Zimbabwe courts private sector for $4.2b to fund water infrastructure


Zimbabwe has marshalled nearly $400 million towards water and sanitation since the introduction of the multiple currency system in 2009 but huge funding gap remains, with $4 billion required to upgrade infrastructure, Treasury secretary Willard Manungo said yesterday.

Manungo said government is ready to partner with investors through joint ventures to meet the funding gap in water infrastructure, adding that several incentives are in place to entice investors.

“The Zimbabwe Agenda for Sustainable Socio-Economic Transformation (Zimasset) identifies water and sanitation services as a key economic enabler, with financial requirements estimated to cost $4.2 billion for the five year period 2013-18,” said Manungo addressing a water conference in the capital.

“The budget has so far been the main instrument of financing programmes aimed at provision of finance for the water sector with cumulative disbursement of $370 million since 2009.”

Out of the $4 billion water infrastructure budget, half of that would finance dam construction. The much delayed Matabeleland Zambezi Water Programme would account for $1.2 billion of the budget, with the remainder being for solid waste management equipment, rehabilitation of existing dams and upgrading water and sewer infrastructure for local authorities.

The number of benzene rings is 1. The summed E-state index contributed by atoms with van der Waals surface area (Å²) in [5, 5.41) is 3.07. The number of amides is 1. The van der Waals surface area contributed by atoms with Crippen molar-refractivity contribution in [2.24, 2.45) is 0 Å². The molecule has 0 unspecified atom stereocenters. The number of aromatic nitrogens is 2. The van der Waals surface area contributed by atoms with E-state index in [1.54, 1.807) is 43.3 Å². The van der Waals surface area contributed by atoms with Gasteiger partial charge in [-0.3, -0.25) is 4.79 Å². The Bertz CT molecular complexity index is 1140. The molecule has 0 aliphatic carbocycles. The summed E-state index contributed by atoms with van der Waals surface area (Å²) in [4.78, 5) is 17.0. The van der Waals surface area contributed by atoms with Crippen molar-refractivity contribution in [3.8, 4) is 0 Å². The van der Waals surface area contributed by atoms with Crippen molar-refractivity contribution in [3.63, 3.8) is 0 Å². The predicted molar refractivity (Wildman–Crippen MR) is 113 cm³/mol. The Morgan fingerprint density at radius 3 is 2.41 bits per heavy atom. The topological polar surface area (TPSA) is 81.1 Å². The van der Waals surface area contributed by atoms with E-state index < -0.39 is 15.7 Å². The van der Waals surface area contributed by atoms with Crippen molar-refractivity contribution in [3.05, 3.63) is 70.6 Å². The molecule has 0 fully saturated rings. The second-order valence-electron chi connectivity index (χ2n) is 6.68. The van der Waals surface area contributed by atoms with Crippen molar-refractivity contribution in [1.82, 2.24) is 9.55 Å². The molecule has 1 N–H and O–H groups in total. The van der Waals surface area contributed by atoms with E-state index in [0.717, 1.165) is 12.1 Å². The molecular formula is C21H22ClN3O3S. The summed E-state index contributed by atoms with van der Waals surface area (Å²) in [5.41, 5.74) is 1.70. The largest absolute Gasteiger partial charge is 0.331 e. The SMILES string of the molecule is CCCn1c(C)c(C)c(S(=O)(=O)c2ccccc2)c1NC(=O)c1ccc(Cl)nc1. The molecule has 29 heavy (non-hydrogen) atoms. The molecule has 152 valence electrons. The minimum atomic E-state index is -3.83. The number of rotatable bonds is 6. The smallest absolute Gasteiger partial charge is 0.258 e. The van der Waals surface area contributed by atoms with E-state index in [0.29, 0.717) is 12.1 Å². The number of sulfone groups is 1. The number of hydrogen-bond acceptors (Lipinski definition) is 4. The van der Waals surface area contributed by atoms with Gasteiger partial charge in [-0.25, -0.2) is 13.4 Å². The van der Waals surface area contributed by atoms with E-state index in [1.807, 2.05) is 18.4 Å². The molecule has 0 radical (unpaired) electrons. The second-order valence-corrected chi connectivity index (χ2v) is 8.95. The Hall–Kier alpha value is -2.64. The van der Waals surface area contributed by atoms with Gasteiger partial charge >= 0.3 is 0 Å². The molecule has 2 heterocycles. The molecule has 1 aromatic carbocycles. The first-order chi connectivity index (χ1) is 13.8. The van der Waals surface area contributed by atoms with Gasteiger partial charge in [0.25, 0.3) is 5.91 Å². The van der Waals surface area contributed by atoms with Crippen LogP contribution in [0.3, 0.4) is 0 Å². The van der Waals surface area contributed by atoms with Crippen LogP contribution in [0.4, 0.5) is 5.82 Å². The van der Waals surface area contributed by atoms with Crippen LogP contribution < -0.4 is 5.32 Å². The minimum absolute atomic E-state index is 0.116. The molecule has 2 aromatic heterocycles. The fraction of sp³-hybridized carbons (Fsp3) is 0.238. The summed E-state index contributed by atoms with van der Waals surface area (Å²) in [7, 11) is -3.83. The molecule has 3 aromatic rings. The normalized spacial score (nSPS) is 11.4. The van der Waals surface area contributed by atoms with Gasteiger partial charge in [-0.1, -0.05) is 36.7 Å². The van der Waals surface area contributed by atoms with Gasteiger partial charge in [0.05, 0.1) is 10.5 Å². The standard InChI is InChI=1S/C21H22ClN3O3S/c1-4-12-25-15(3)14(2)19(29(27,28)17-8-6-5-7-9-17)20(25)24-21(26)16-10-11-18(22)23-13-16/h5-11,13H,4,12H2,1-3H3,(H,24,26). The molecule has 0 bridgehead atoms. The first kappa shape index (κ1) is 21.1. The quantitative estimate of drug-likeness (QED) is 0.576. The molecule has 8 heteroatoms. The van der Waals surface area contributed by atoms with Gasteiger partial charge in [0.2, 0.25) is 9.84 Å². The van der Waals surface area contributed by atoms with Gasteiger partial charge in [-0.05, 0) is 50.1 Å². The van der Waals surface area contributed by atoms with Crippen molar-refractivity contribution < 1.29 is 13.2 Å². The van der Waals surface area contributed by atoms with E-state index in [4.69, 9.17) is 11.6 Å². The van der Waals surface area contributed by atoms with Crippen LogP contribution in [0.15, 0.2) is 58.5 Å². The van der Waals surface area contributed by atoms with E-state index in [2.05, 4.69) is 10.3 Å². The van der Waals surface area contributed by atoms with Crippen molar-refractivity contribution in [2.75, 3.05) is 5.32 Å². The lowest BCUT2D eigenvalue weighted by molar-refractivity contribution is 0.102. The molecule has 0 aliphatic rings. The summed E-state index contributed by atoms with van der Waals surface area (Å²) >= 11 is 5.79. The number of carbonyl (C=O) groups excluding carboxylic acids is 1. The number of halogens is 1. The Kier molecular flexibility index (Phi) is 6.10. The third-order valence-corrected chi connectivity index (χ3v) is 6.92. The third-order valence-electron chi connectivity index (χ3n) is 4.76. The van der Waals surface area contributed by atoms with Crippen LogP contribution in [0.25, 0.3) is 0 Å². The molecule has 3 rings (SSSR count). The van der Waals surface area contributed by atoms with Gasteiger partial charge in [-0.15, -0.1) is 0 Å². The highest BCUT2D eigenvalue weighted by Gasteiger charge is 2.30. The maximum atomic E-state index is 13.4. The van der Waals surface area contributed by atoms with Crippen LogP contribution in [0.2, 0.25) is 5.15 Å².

“As government, we are aware that private investment only goes where there is confidence and policy certainty. In addition, the private sector also requires up to date and well packaged bankable project documents in order to access commercial viability of the projects,” he said.

“In recognition of the need to incentivise investments in water, a fiscal regime, which complements direct funding has been put in place.”

Official figures show that nearly 70 percent of Zimbabwe’s population is dependent on farming while 80 percent of the land is subjected to often harshly dry conditions due to erratic rainfall.-The Source


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Charles Rukuni
The Insider is a political and business bulletin about Zimbabwe, edited by Charles Rukuni. Founded in 1990, it was a printed 12-page subscription only newsletter until 2003 when Zimbabwe's hyper-inflation made it impossible to continue printing.


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